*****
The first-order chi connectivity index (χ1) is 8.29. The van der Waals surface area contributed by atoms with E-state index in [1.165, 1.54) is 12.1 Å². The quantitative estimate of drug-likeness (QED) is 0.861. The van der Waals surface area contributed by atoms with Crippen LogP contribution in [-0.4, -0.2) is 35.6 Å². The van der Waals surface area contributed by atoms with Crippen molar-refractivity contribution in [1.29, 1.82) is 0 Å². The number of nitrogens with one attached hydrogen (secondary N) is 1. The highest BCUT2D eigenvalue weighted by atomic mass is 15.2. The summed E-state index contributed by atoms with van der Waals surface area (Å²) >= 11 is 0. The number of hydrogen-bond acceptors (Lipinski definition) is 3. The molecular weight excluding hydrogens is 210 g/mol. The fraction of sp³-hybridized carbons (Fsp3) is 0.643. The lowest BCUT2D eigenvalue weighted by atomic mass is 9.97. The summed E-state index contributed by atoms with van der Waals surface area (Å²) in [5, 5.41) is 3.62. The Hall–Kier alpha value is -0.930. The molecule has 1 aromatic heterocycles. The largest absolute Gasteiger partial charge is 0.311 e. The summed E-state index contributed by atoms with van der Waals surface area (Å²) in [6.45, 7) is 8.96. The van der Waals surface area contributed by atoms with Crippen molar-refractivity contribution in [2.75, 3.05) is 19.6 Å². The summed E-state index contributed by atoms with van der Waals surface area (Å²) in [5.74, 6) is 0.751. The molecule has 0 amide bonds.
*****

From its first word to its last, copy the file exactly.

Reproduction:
The first-order chi connectivity index (χ1) is 8.29. The van der Waals surface area contributed by atoms with E-state index in [1.165, 1.54) is 12.1 Å². The quantitative estimate of drug-likeness (QED) is 0.861. The van der Waals surface area contributed by atoms with Crippen LogP contribution in [-0.4, -0.2) is 35.6 Å². The van der Waals surface area contributed by atoms with Crippen molar-refractivity contribution in [1.29, 1.82) is 0 Å². The number of nitrogens with one attached hydrogen (secondary N) is 1. The highest BCUT2D eigenvalue weighted by atomic mass is 15.2. The summed E-state index contributed by atoms with van der Waals surface area (Å²) >= 11 is 0. The number of hydrogen-bond acceptors (Lipinski definition) is 3. The molecular weight excluding hydrogens is 210 g/mol. The fraction of sp³-hybridized carbons (Fsp3) is 0.643. The lowest BCUT2D eigenvalue weighted by atomic mass is 9.97. The summed E-state index contributed by atoms with van der Waals surface area (Å²) in [5, 5.41) is 3.62. The Hall–Kier alpha value is -0.930. The molecule has 1 aromatic heterocycles. The largest absolute Gasteiger partial charge is 0.311 e. The summed E-state index contributed by atoms with van der Waals surface area (Å²) in [6.45, 7) is 8.96. The van der Waals surface area contributed by atoms with Crippen molar-refractivity contribution in [2.75, 3.05) is 19.6 Å². The summed E-state index contributed by atoms with van der Waals surface area (Å²) in [5.74, 6) is 0.751. The molecule has 0 amide bonds.